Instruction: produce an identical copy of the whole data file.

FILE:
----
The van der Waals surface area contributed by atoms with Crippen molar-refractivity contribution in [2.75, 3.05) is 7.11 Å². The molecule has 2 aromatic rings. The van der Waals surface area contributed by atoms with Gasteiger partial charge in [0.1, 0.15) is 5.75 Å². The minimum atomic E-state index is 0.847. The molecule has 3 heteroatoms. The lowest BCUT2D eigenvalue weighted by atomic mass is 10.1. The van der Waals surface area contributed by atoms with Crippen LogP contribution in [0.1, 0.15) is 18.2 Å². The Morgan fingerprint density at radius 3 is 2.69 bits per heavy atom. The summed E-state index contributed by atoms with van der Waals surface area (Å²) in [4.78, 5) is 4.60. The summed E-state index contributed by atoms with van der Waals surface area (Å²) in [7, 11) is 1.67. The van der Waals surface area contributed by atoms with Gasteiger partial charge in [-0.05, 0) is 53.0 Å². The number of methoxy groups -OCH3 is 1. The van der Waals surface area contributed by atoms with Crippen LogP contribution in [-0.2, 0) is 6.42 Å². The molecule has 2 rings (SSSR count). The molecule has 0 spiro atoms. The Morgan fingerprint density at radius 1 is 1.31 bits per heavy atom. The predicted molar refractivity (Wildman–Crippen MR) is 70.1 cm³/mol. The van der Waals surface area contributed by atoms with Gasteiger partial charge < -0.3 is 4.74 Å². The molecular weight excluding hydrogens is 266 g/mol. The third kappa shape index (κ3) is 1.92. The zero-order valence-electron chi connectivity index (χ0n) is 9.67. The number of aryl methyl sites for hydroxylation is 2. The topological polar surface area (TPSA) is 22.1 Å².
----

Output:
The van der Waals surface area contributed by atoms with Crippen molar-refractivity contribution in [2.75, 3.05) is 7.11 Å². The molecule has 2 aromatic rings. The van der Waals surface area contributed by atoms with Gasteiger partial charge in [0.1, 0.15) is 5.75 Å². The minimum atomic E-state index is 0.847. The molecule has 3 heteroatoms. The lowest BCUT2D eigenvalue weighted by atomic mass is 10.1. The van der Waals surface area contributed by atoms with Crippen LogP contribution in [0.1, 0.15) is 18.2 Å². The Morgan fingerprint density at radius 3 is 2.69 bits per heavy atom. The summed E-state index contributed by atoms with van der Waals surface area (Å²) in [4.78, 5) is 4.60. The summed E-state index contributed by atoms with van der Waals surface area (Å²) in [7, 11) is 1.67. The van der Waals surface area contributed by atoms with Gasteiger partial charge in [-0.05, 0) is 53.0 Å². The number of methoxy groups -OCH3 is 1. The van der Waals surface area contributed by atoms with Crippen LogP contribution in [-0.2, 0) is 6.42 Å². The molecule has 2 rings (SSSR count). The molecule has 0 spiro atoms. The Morgan fingerprint density at radius 1 is 1.31 bits per heavy atom. The predicted molar refractivity (Wildman–Crippen MR) is 70.1 cm³/mol. The van der Waals surface area contributed by atoms with Gasteiger partial charge < -0.3 is 4.74 Å². The molecular weight excluding hydrogens is 266 g/mol. The third kappa shape index (κ3) is 1.92. The zero-order valence-electron chi connectivity index (χ0n) is 9.67. The number of aryl methyl sites for hydroxylation is 2. The topological polar surface area (TPSA) is 22.1 Å².